Macroeconomic instability has been increasingly considered as a factor lowering average income growth and, in this way, is a factor slowing down poverty reduction. But it can also result in slower poverty reduction for a given average rate of growth, due to poverty traps, often examined at the microeconomic level. Testing a model of poverty change on a panel of data for more than 80 countries from 1981 to 2005, we find that income instability results in a lower poverty reduction for a given growth. It reflects a distributional effect not fully captured by a change in the Gini coefficient.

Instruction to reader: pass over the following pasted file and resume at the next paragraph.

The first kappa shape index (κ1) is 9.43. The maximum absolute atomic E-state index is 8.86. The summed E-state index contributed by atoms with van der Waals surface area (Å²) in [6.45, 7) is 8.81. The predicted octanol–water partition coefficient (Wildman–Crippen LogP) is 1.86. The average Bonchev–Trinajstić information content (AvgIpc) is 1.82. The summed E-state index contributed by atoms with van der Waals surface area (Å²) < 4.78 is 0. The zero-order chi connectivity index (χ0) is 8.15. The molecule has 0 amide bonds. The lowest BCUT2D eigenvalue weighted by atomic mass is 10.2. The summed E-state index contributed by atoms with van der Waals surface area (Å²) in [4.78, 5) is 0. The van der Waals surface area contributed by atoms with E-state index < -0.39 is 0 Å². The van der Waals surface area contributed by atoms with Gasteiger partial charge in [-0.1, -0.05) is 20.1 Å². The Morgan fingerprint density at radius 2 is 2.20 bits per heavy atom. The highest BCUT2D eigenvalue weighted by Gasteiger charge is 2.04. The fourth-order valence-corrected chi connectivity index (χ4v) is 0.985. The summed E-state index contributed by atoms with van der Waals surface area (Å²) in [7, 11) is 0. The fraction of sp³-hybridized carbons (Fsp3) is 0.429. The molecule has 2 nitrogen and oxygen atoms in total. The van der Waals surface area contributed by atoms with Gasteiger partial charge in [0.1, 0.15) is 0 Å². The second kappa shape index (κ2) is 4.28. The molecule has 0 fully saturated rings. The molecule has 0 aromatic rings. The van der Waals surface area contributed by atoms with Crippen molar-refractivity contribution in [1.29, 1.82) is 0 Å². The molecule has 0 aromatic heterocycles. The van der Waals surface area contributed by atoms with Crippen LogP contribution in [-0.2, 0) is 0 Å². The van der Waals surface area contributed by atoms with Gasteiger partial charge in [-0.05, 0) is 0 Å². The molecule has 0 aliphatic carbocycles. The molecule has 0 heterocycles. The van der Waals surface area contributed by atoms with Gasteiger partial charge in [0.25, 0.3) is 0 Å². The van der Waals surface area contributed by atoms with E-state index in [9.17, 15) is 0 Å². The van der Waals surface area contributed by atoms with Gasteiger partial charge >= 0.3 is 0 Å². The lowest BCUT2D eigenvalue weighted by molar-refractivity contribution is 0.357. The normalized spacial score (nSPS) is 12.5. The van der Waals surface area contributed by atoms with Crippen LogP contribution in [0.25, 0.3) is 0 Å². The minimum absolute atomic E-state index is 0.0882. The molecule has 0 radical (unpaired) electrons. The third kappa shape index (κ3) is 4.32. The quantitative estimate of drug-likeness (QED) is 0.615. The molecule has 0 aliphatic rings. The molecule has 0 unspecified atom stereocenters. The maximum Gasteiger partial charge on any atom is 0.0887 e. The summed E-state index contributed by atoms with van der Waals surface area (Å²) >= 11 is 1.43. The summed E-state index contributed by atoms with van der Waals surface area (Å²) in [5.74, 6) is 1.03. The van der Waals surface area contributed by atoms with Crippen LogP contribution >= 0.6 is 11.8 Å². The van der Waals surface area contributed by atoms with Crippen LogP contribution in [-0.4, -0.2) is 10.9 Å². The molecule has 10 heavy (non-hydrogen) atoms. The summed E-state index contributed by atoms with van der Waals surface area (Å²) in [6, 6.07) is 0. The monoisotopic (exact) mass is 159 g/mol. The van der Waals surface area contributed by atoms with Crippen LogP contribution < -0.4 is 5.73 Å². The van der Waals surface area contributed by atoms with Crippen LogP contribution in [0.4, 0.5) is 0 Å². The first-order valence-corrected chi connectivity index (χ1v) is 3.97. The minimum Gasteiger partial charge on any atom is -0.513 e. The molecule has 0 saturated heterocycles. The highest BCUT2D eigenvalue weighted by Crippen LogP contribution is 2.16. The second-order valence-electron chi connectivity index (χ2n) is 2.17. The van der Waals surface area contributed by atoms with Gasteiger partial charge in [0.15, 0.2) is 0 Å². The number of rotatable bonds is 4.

Guillaumont, P.; Korachais, C. When Unstable, Growth Is Less Pro-Poor. UNU-WIDER, Helsinki, Finland (2010) 27 pp. ISBN 978-92-9230-315-0 [WIDER Working Paper No. 2010/77]
When Unstable, Growth Is Less Pro-Poor